Academic journal article Monthly Labor Review

New Basket of Goods and Services Being Priced in Revised CPI

Academic journal article Monthly Labor Review

New Basket of Goods and Services Being Priced in Revised CPI

Article excerpt

New basket of goods and services being priced in revised CPI The Consumer Price Index (CPI) is being revised effective with publication of data for January 1987. As a part of the revision, the market basket of goods and services priced for the index is being updated to reflect how consumers are spending their money. Buying patterns can change over time as a result of changes in prices, demographic characteristics of the population, income, or tastes and habits. Historically, the Bureau of Labor Statistics has updated the CPI market basket approximately every 10 years. The uses of the CPI as a measure of inflation and the effects of economic policy, as a deflator of other statistical series, and as an income or benefits escalator require that it be current and accurate.

The last revision of the CPI market basket of goods and services took place in 1978 and was based on 1972-73 spending patterns. The revised 1987 CPI uses a market basket reflecting 1982-84 buying patterns. In addition, new definitions of some expenditure categories in the CPI are being introduced. This article describes how the market basket is constructed and compares the new basket with the previous one. Consumption changes that have taken place since the last revision are examined with respect to developments in prices, demographics, and other variables which may explain the observed market basket differences.

Construction of the market basket

The Consumer Price Ondex is a measure of the average change in the price paid by urban consumers for a fixed market basket of goods and services. The composition and relative weight of each component of that market basket is derived from estimates of expenditures from the ongoing Consumer Expenditure Survey. The expenditure data are tabulated using a heirarchical system with three principal levels of aggregation.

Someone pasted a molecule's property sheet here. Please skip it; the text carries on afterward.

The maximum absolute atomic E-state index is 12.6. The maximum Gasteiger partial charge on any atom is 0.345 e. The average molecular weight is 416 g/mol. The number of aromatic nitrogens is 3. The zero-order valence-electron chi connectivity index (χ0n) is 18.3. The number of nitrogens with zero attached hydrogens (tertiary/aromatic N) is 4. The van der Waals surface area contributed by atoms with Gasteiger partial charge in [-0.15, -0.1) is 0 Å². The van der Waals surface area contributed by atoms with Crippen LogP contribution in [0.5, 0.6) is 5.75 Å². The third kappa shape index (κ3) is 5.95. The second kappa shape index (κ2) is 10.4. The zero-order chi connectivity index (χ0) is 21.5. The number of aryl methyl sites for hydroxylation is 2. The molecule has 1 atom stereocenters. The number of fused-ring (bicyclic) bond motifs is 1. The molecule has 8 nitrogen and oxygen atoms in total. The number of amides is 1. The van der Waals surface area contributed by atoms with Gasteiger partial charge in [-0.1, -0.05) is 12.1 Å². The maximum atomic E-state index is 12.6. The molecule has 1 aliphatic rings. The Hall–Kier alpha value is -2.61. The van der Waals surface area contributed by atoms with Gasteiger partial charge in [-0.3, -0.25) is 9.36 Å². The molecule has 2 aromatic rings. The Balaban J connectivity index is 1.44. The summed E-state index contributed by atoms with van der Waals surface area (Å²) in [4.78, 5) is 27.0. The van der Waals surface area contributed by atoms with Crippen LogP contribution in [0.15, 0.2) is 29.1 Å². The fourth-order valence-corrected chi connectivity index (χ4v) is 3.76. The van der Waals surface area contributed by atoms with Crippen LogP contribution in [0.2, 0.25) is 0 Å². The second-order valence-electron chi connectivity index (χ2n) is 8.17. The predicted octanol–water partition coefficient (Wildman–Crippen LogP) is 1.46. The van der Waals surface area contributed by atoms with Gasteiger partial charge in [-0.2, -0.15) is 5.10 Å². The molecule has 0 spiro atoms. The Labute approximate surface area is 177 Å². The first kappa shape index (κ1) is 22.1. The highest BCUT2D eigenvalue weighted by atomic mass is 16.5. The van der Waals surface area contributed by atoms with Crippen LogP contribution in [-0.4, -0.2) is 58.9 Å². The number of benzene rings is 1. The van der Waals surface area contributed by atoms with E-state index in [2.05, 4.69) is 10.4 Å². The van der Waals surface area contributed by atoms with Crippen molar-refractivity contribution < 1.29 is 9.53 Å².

The seven major expenditure groups--food and beverages, housing, apparel and upkeep, transportation, medical care, entertainment, and other goods and services--are disaggregated into 69 expenditure classes, which in turn are divided into 184 item strata. Examples of item strata in the CPI include white bread, college tuition and fees, and women's suits. The expenditure weight for each item stratum is an estimate of total expenditure by the index population for that item. It is calculated as the product of estimates of mean expenditures of consumer units and the number of consumer units.

Mean expenditures are derived from 1982-84 Consumer Expenditure Survey data, and estimates of the number of consumer units are obtained from a special tabulation of the 1980 census files. A consumer unit is defined as: (1) all members of a particular household who are related by blood, marriage, adoption, or other legal arrangements such as foster parenting; (2) an individual who lives alone or who shares a household with others or lives as a roomer in a private home or lodging house or in permanent living quarters in a hotel or motel, but who is financially independent; or, (3) two or more persons who share living quarters and who pool their income to make joint expenditure decisions. Financial independence is determined by three major expense categories: housing, food, and other living expenses. To be considered financially independent, at least two of the three major expense categories must be provided by the respondent. The consumer unit concept is based on the economic interdependencies within a housing unit and thus differs from both the concept of family and of household. Families, by definition, exclude unrelated individuals and the household concept as used in other surveys includes all individuals who share living quarters, regardless of the economic interrelationships among the residents.

The process of compiling and calculating the expenditure weights takes about 3 years. During that time, the prices of the goods and services in the revised market basket may change. …

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